He even gets along with the neighbor's tiny Shih-Tzu, George. Loves him so much. Doesn't understand why Alaska, the husky on the other side of us, doesn't like him, though. I don't think I have a dog who is gifted in social cues.

I have a rule, though, that if my dog doesn't like you, I don't like you. I figure Kobe has good instincts about that. If he's barking and growling at the GrubHub guy when he's usually pretty happy to see delivery dudes in general? I'm going to assume GrubHub Guy is actually a serial killer. Sorry! It's in the rules. My dog doesn't like you! 

I'm epileptic, chronically ill from whatever makes me sick and hurt all the time that they can't figure out. My dog? He goes to a groomer that adores him and isn't scared of his size (because he's a big sweetheart, but he is big), and sometimes to get a pup cup from Starbucks. He doesn't much care for walking, he prefers his backyard and the cats in the house that he knows and loves. It may seem a little boring, but there's something ridiculously comforting to having a dog that follows you everywhere when you're home. Herding breeds do that, after all. It's both annoying and endearing, especially when you're trying to take a shower.

When we re-did the living room, we had to buy a chair specifically for him. He doesn't like it, though. He likes Mom's comfy chair that spins, so she's been moved to the loveseat. He takes up most of the space on that too, when he decides to lay across it. Parts of our house are dedicated to our "shrine" of Kobe - silly signs like "I work so my dog has a better life" and the oil painting kit my mom ordered and painted when the quarantine first hit in March of 2020. We treat him like the youngest member of our household, plan our days around him, make sure that our schedules have the space necessary not only for his basic necessities but also for the proper amount of cuddle time, TV time, sleeping time, etc.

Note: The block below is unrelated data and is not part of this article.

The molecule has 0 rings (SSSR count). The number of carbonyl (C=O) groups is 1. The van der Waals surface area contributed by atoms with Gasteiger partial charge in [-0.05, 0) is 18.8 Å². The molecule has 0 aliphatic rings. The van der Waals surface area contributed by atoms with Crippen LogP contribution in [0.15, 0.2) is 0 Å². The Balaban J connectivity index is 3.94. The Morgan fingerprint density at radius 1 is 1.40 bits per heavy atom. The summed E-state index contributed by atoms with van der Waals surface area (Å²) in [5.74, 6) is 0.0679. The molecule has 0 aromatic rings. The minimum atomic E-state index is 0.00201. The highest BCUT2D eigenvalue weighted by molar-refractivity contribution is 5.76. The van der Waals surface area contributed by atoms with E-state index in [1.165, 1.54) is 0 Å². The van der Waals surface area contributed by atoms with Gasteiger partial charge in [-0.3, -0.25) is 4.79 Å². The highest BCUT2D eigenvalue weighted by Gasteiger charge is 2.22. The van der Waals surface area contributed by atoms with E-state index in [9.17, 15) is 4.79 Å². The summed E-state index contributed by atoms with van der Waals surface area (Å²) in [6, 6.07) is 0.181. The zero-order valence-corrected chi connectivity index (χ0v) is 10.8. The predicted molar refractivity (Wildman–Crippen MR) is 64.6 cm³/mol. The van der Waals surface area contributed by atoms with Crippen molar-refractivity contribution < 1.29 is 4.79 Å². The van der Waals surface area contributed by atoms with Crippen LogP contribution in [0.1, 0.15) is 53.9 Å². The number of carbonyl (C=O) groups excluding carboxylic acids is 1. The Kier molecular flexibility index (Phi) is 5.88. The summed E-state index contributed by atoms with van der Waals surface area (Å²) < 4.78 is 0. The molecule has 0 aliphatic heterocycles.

Kobe howls when he's lonely, that long, sad howl that makes you think of lonesome evenings out under the open sky. He throws his head back and cries along with sirens, wakes up from a dead sleep and bays when he's frightened, hollers out that haunting howl when he's been locked out of the bedroom and thinks he's been abandoned for far too long. That's when I'll get up (or Mom, or Dad) and either bring him into where the people are or put on a movie. He likes Disney's Hercules. He wasn't a fan of Frozen, but he's into Encanto and Tangled.

He keeps me going most days. I always have a reason to get up, and I'm never alone, even when I seize at home and my family is out. I love knowing that there's always 110 pounds of love and attitude nearby, always game for snuggling, movies, or destroying a squeaky dinosaur. He has a specific bedtime routine that involves two trips outside, one bowl of kibble, changing his water, a quick examination of his stuffed yeti, changing his water again, a round of "dude, it's not dinnertime, I promise you're not starving," and finally luring him to bed with a treat that is both tasty and cleans his teeth! He then proceeds to take up half of Mom and Dad's queen. Sometimes, when the insomnia is bad, I sleep on the couch and he sleeps with me like a warm, solid, snoring weighted blanket. 

So, no. We don't go on a lot of "adventures," not in the way that most people would define them. Our adventures are more along the lines of finding out how many tissues he can pull from the box before I notice, or if he's gentle with an egg for a TikTok challenge. I've discovered that Kobe is strangely into Netflix, but he really loves Disney musicals. 

We don't get out much. 

Then again, I don't really think we need to.


About the Creator

Emily Nakanishi

Tired and chronically ill, but with a deep, profound love of writing.

I write what I would want to read. LGBTQ+, mysteries, essays, short stories, random musings, things that make sense and things that don't. Conversation welcome!